Civil Liberties in Schools
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There is a worrying trend in the educational arena concerning the violation of civil rights of students in learning institutions. Most of the policies employed in public schools lead to an increasing number of juvenile cases. There is, therefore, a need to re-evaluate the policies and come up with a system that is acceptable to parents, children, and institutions of learning. This paper will explore some of the policies and practices that can be regarded as direct violation of students’ civil rights by school administrators.
Most schools across the globe have established their own uniforms. All stakeholders have raised their arguments concerning the right dress code that ought to be adopted by each learning institution (Ball, 2006). Most schools ponder over what dress code to choose among so many alternatives and whether it would respect the constitution.
There are several arguments that favor wearing school uniforms. According to recent studies, wearing uniforms can help deal with many cases of indiscipline as well as with low academic performances. Indeed, strict adherence to a defined dress code helps improve the learning atmosphere in school, thus leading to enhanced academic performance. Moreover, it is argued that uniforms are integral to achieving professionalism and safety, which are the key tenets in the delivery of high-quality education (Kelly, 2008).
However, not everyone stands for the adoption of a dress code in schools. To some extent, forcing students to wear school uniforms is an infringement of students’ right to freedom of expression, as highlighted under the First Amendment (Kelly, 2008). Moreover, wearing of school uniforms interferes with a students’ “natural tendency to experiment with their identities” (Ball, 2006).
Another aspect where students’ civil liberties have been violated deal with mandatory drug testing in schools. Schools nowadays test students by “mouth swab for traces of heroin, cocaine, marijuana” (Ball, 2006). These tests are in direct violation of students’ right to privacy and are vulnerable to legal suits. Indeed, if the tests are carried further, they might be eroding students’ objections to such tests. Moreover, drug testing in schools is in contravention of privacy in other areas such as Britain, “where closed-circuit television cameras are ubiquitous and law makers are debating identity cards that would store biometric data such as fingerprints or iris scans” (Free Speech Rights of Students). It is highly likely that students who refuse testing could be branded as criminals. Therefore, drug tests are imprecise and “violate students’ basic rights” (Ball, 2006).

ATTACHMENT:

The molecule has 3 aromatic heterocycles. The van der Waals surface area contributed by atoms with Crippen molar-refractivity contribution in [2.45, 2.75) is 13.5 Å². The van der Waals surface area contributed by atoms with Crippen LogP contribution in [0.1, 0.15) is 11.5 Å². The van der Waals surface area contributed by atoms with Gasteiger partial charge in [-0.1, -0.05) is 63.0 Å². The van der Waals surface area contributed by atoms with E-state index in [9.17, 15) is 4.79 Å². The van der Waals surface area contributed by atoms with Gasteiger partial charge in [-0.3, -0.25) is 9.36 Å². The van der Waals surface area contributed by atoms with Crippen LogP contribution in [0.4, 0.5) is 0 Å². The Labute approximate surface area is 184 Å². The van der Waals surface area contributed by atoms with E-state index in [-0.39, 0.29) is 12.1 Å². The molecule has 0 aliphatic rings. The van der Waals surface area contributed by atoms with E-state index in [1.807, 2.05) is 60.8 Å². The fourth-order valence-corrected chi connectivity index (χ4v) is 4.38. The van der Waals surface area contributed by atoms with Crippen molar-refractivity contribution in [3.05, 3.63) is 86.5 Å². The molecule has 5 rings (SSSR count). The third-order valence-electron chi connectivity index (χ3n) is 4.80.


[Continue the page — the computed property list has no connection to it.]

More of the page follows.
Freedom of speech is another students’ right that is violated by learning institutions. It is estimated that two thirds of schools in America maintain speech codes that go against the First Amendment. Indeed, research findings indicate that 67 % of public schools and 65% of private schools received condemnation from several non-profit organizations for practicing of policies that went against students civil rights. According to the Foundation for Individual Rights in Education (FIRE), most schools “clearly and substantially restrict freedom of speech” (Free Speech Rights of Students). According to FIRE, whereas public schools are forbidden from infringing on the rights of students’ freedom of speech, private institutions are not. One of the best-known court cases that dealt with freedom of speech is the Tinker vs Des Moines ruling (Ball, 2006).
According to the Tinker vs Des Moines, students do not lose their constitutional rights when they enter the school gates. In this case, it was found that “the First Amendment protected the rights of students to wear black armbands in a public high school” (Free Speech Rights of Students). On the other hand, the Bezel vs Hazelwood provided a relief to school administrators over the claims of students under the First Amendment. The Court held that school administrators were at liberty to discipline students who engaged in a speech that violated the set rules or that interfered with legitimate goals of the schools (Ball, 2006).
In summary, enforcing discipline and order at schools has become a challenging task for administrators. On the one hand, schools should run smoothly, and set standards should be maintained in the learning institutions. On the other hand, there is a need to ensure that the rights of students are not violated by school rules and regulations. In such a case, the Courts are better placed to guarantee the needed balance between the two conflicting scenarios.
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